Architects from all projects apart from Mühlweg B, Spöttlgasse, Breitenfurter Straße and Wagramer Straße were interviewed: 3 architects from Austria, 2 architects practising in Norway, and 2 German architects. The interviewed architects were Hermann Kaufmann and Christoph Dünser from Hermann Kaufmann Architekten (now: Hermann Kaufmann + Partner), Much Untertrifaller from Dietrich I Untertrifaller Architekten, Markus Lager and Tom Kaden from Kaden + Lager, Reinhard Kropf from Helen&Hard, and Dan Zohar from Haugen/Zohar. The conversations took place in 2017.

Residents from all projects with the exception of Mühlweg C and Ulsholtveien were interviewed: 11 inhabitants of 8 Austrian projects, 5 inhabitants of 3 Norwegian projects, and 11 inhabitants of 4 German projects. They had accepted an invitation sent out to all inhabitants of the respective buildings; their general interest in wooden materiality may therefore be assumed.

The main part of the interviews was conducted in autumn 2017. During a visit to the then completed project Vindmøllebakken in 2021, the discussion of the research themes could be continued with a group of residents.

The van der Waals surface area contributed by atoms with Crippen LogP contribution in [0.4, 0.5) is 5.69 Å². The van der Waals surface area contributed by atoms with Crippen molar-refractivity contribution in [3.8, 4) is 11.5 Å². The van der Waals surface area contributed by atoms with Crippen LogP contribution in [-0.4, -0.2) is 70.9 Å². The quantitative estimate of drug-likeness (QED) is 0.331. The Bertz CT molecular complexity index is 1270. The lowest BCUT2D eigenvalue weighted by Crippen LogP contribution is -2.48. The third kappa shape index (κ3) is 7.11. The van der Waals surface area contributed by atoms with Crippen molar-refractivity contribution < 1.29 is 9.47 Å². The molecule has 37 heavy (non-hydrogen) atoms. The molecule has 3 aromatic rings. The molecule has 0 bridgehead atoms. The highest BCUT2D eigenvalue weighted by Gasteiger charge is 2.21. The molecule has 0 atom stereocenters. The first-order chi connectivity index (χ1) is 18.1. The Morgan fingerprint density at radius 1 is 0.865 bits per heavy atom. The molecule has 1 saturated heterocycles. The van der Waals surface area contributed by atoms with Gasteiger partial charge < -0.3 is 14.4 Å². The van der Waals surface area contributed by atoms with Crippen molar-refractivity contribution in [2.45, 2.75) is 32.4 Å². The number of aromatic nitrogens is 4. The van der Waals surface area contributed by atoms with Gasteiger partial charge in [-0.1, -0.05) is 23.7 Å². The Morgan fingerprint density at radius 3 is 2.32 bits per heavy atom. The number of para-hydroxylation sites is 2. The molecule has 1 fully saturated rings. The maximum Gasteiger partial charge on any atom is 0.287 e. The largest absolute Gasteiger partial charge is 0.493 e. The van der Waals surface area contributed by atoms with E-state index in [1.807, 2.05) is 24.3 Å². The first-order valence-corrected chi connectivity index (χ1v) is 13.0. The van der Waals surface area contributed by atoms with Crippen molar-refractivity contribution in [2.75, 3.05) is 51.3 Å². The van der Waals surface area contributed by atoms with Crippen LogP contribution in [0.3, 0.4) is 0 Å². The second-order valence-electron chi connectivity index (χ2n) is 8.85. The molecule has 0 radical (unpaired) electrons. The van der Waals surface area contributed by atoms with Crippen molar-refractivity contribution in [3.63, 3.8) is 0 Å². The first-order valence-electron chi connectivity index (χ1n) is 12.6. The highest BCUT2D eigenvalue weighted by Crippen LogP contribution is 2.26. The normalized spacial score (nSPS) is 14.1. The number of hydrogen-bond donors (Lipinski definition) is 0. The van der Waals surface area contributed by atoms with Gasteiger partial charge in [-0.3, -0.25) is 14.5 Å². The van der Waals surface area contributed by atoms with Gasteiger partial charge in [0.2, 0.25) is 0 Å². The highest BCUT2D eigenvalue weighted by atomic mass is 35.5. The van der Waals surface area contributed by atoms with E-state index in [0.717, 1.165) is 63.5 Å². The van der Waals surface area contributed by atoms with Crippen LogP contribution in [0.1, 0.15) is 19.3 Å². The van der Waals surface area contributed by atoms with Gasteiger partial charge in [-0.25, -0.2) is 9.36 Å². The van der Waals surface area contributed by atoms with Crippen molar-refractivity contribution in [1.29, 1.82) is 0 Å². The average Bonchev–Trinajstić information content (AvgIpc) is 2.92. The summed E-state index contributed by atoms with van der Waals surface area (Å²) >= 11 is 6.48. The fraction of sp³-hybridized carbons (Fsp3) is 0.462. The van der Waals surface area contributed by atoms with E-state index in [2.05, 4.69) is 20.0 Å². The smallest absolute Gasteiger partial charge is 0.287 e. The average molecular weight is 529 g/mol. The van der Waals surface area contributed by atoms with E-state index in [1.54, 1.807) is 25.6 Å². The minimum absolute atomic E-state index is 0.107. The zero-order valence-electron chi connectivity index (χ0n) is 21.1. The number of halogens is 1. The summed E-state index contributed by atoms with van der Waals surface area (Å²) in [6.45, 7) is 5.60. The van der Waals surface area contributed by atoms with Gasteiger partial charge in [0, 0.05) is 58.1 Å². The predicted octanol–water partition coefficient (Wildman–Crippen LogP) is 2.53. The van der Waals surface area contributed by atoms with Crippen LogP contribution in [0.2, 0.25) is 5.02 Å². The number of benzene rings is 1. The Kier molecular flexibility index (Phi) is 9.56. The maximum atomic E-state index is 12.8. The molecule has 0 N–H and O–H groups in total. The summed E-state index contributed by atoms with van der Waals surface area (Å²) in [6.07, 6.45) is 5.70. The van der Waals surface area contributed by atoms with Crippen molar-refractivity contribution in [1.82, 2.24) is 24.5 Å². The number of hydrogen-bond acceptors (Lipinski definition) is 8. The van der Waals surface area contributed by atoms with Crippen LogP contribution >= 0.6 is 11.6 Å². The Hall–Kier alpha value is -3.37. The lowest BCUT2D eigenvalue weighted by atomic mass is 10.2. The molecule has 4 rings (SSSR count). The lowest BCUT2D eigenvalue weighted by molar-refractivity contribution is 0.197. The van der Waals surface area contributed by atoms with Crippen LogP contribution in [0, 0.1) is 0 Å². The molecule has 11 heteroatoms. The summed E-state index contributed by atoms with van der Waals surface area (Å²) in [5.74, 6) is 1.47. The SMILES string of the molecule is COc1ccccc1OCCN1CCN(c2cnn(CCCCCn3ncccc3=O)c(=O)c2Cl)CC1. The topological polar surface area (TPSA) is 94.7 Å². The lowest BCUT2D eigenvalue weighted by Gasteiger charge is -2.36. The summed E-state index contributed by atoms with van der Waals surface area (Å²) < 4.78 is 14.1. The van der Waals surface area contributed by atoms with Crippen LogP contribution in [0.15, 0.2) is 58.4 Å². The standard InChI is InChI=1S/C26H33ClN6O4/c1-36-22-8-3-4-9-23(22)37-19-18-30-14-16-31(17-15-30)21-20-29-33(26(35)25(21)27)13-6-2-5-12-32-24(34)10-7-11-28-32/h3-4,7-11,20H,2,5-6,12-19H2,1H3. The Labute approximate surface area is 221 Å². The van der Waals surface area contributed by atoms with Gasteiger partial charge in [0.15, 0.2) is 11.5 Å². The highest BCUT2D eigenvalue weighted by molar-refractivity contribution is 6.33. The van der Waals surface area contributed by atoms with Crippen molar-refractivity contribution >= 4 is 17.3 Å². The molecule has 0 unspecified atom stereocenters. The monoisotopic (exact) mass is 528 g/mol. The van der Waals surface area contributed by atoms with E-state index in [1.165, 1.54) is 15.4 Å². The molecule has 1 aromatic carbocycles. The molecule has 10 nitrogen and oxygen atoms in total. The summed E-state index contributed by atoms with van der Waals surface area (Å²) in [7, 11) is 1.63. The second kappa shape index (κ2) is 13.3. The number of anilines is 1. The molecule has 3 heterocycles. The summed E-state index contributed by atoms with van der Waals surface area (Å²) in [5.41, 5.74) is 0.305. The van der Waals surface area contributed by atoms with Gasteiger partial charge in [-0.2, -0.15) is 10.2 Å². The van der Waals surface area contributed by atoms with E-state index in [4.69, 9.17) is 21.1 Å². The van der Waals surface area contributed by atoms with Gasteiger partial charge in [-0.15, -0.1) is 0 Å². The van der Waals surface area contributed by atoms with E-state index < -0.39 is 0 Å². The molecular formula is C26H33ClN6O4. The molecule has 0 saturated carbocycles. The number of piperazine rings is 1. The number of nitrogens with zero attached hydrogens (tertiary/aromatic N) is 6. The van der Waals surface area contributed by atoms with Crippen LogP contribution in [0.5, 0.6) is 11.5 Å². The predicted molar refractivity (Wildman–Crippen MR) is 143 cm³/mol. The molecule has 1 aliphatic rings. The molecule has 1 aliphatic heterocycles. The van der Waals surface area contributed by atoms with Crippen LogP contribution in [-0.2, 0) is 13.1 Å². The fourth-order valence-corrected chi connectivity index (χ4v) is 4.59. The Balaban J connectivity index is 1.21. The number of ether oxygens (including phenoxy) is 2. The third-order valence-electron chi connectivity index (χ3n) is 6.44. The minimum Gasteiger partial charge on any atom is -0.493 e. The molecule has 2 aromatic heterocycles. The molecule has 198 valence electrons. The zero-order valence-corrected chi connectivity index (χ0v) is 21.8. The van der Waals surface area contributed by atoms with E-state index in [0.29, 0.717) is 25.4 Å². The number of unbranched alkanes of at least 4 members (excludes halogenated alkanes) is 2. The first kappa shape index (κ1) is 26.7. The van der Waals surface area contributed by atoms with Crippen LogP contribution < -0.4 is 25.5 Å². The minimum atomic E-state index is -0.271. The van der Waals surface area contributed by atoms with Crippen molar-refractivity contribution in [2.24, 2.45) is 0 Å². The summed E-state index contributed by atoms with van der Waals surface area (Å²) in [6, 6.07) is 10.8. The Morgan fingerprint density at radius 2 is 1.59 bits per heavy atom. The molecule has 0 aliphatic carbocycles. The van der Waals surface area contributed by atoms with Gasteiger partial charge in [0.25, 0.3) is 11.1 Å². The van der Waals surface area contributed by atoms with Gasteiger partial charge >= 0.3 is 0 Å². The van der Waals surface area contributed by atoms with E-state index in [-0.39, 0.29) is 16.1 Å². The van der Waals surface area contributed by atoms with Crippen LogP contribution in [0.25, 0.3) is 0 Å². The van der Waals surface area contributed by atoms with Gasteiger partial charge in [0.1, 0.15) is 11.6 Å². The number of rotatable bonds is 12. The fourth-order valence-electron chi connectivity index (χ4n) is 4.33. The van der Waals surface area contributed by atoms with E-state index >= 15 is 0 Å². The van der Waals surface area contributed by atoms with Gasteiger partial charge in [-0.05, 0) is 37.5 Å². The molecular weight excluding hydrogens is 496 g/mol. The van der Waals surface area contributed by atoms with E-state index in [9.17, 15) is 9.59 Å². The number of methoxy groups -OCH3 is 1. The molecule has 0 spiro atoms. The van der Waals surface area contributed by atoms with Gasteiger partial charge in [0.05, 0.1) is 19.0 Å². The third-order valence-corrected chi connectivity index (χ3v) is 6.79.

Several projects had involved the future inhabitants in different stages and areas of the planning process. In wk65, sw40 and p1, inhabitants could make choices concerning their own apartment, such as the plan layout, surface materials or window positions. In Vindmøllebakken, future inhabitants were also part of negotiating and establishing new ways of co-living, owning and sharing, such as the programme and size of shared areas and respective reduction of the private units, regular duties for the community or procedures for accepting new community members.